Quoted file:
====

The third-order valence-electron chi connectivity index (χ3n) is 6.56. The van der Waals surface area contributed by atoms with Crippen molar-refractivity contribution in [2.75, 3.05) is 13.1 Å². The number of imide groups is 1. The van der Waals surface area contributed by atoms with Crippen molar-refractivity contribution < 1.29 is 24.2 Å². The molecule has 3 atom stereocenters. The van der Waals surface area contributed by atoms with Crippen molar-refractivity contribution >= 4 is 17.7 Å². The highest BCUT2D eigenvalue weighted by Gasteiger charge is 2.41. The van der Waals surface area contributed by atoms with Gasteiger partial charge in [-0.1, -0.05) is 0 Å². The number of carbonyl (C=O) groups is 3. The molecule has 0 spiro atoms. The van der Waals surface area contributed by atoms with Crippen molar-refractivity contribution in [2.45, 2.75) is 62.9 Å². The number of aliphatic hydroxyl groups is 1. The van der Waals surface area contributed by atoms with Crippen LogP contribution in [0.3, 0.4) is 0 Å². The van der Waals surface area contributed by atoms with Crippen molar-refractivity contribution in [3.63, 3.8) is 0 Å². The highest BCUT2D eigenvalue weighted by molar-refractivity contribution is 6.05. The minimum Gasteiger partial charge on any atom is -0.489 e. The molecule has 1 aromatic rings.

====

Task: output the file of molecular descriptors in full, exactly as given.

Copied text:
The third-order valence-electron chi connectivity index (χ3n) is 6.56. The van der Waals surface area contributed by atoms with Crippen molar-refractivity contribution in [2.75, 3.05) is 13.1 Å². The number of imide groups is 1. The van der Waals surface area contributed by atoms with Crippen molar-refractivity contribution < 1.29 is 24.2 Å². The molecule has 3 atom stereocenters. The van der Waals surface area contributed by atoms with Crippen molar-refractivity contribution >= 4 is 17.7 Å². The highest BCUT2D eigenvalue weighted by Gasteiger charge is 2.41. The van der Waals surface area contributed by atoms with Gasteiger partial charge in [-0.1, -0.05) is 0 Å². The number of carbonyl (C=O) groups is 3. The molecule has 0 spiro atoms. The van der Waals surface area contributed by atoms with Crippen molar-refractivity contribution in [2.45, 2.75) is 62.9 Å². The number of aliphatic hydroxyl groups is 1. The van der Waals surface area contributed by atoms with Crippen LogP contribution in [0.3, 0.4) is 0 Å². The van der Waals surface area contributed by atoms with Crippen molar-refractivity contribution in [3.63, 3.8) is 0 Å². The highest BCUT2D eigenvalue weighted by molar-refractivity contribution is 6.05. The minimum Gasteiger partial charge on any atom is -0.489 e. The molecule has 1 aromatic rings.